King Swarnamali the Great | Sunday Observer

King Swarnamali the Great

15 August, 2021

Making a genuine effort to bring an unimagined and unexplored treasure trove of modern Sinhala literature to the English reading community, Montage brings Udayasiri Wickramaratne’s debut novel ‘Swarnamali Maha Raja’ translated by Malinda Seneviratne, veteran journalist, writer and poet.

‘Swarnamali Maha Raja’ (King Swarnamali the Great), is an imaginative journey with the disgraced Price Gemunu during his self-imposed exile.


Chapter 4

The ripples that elegantly danced with the flowing waters of the Mahaweli didn’t arouse any feeling in Gemunu.

The massive trees on their side of the river whose branches lowered towards the water didn’t arouse any feeling in Gemunu.

A towering tree rising from among thorny bush children and as though exuding compassion for the entire world was pouring shelter upon them did not arouse any feeling in Gemunu.

Whereas one who was exhausted by the relentless heat of the sun would, upon seeing such a tree, rush towards it as though to a mother, Gemunu was neither moved nor transfixed by seeing anything.

If he were indeed perturbed it was when he witnessed his own thoughts which would surface in a manner that his body could feel and his eyes and mind could perceive , rising from some unfelt, unknown and hidden depths like an earthquake, like the eruption of a volcano spouting lava, pouncing from the unconscious to the conscious. He would get agitated or else become calm only on account of some joy, pain or sense of relief birthed in his heart. There was no evidence whatsoever that these feelings had any relationship with the world around him.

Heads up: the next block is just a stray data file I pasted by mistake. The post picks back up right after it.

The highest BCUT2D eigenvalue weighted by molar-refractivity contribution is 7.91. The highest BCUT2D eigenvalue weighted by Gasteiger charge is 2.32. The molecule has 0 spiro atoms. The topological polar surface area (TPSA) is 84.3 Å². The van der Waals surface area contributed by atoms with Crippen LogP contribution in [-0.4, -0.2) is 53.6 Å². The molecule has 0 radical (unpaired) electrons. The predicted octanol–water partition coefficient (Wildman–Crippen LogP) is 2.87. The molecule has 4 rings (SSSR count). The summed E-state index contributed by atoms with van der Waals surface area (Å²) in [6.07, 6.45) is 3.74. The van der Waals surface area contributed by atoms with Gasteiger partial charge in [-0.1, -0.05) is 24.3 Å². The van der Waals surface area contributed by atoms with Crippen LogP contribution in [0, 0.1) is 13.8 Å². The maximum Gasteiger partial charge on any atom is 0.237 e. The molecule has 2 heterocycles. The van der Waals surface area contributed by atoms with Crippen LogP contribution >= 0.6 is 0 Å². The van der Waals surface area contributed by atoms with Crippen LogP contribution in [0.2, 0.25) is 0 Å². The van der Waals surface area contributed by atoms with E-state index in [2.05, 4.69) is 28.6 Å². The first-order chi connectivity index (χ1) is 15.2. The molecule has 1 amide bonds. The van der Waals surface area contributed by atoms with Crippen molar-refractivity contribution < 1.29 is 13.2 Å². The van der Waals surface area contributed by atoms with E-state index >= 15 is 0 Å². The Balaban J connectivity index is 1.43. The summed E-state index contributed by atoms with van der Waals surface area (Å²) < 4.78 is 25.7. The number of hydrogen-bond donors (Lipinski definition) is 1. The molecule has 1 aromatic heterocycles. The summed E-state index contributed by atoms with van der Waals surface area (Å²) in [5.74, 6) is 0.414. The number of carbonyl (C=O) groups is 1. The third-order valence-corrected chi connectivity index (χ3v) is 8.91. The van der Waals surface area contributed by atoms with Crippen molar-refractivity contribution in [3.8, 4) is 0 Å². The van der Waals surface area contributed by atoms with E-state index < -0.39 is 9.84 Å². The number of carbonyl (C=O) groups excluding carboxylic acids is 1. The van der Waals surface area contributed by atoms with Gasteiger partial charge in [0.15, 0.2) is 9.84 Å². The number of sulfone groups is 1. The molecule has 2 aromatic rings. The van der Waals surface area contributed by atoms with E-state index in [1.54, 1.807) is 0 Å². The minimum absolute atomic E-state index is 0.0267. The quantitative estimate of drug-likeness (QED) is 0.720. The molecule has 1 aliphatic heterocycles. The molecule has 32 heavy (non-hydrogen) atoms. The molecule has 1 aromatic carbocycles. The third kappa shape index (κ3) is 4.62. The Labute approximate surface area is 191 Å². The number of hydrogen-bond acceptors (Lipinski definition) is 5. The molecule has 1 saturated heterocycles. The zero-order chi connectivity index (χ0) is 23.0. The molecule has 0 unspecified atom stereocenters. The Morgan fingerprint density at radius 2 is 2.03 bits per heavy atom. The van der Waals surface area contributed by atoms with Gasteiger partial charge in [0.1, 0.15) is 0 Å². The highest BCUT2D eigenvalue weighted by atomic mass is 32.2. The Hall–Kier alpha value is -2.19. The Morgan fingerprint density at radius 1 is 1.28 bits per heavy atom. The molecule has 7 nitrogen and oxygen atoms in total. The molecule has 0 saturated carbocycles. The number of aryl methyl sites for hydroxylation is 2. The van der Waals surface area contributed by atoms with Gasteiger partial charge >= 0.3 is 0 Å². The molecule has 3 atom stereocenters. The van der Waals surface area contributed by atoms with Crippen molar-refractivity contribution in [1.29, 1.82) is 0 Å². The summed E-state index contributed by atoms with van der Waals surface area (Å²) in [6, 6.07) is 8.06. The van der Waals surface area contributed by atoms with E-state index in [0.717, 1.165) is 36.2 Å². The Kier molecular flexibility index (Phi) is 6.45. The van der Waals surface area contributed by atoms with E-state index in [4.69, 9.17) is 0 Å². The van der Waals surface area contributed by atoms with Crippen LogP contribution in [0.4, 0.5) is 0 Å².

How indeed could any meaningful though related to the world around him arise within him? Wasn’t it according to his father’s guidance and nothing else that he had formed meaningful connections with the world? The shade of a tree, the breeze that swept over a reservoir’s waters — had it not been through the heart of his father that he had experienced the wonder of all such things? When he was around eleven or twelve years old sitting on a tank bund and realised that it was wonderful to feel the wind on his body, he had felt that he was not Prince Gemunu but King Kavantissa himself, that he was not the son but the father. When the succulence of buffalo curd delighted both body and mind Gemunu had felt that he had been transformed into his father.

Gemunu remembered the sense of utmost satisfaction that materialised upon his father’s countenance when he ate buffalo curd. He silently observed how a thought at odds with his age yet sweet was forming in his heart — was it only buffalo curd that his father loved more than he loved me, Gemunu asked himself. When at Tissamaharama watching the moon rise above the pinnacle of the chaityaya Gemunu felt that he was not the son but the father. At each such moment he the kind of bliss that being wrapped in a soft silk cloth would give.

Nevertheless the end of all journeys with such thoughts filled Gemunu with an extreme sense of helplessness and loneliness and therefore he strived to direct his thoughts elsewhere. It was true that thoughts which arouse with sweetness would eventually venture into regions of sorrow that the heart could not bear.


On the other hand if one were to expend much effort to focus on a feeling that was immensely fearful, after a great inferno burns both mind and body at first, further contemplation would find a mild relief and even satisfaction gradually seeping into the mind. It would them spread all over mind and body. Gemunu realised almost immediately that thoughts which offered relief and those which agitated beyond belief would only result in making him immensely weary.

In the midst of all these thoughts and hopes, there was a conundrum he just didn’t want to dwell on that kept agitating for attention from somewhere in the periphery of his mind. When the thought crossed his mind that there was some relationship between this matter and that of sending ornaments to his father, Gemunu wanted to break through everything and run away to some place where no one could see him. On the other hand, if he didn’t confront it now, he might never get another opportunity to do so.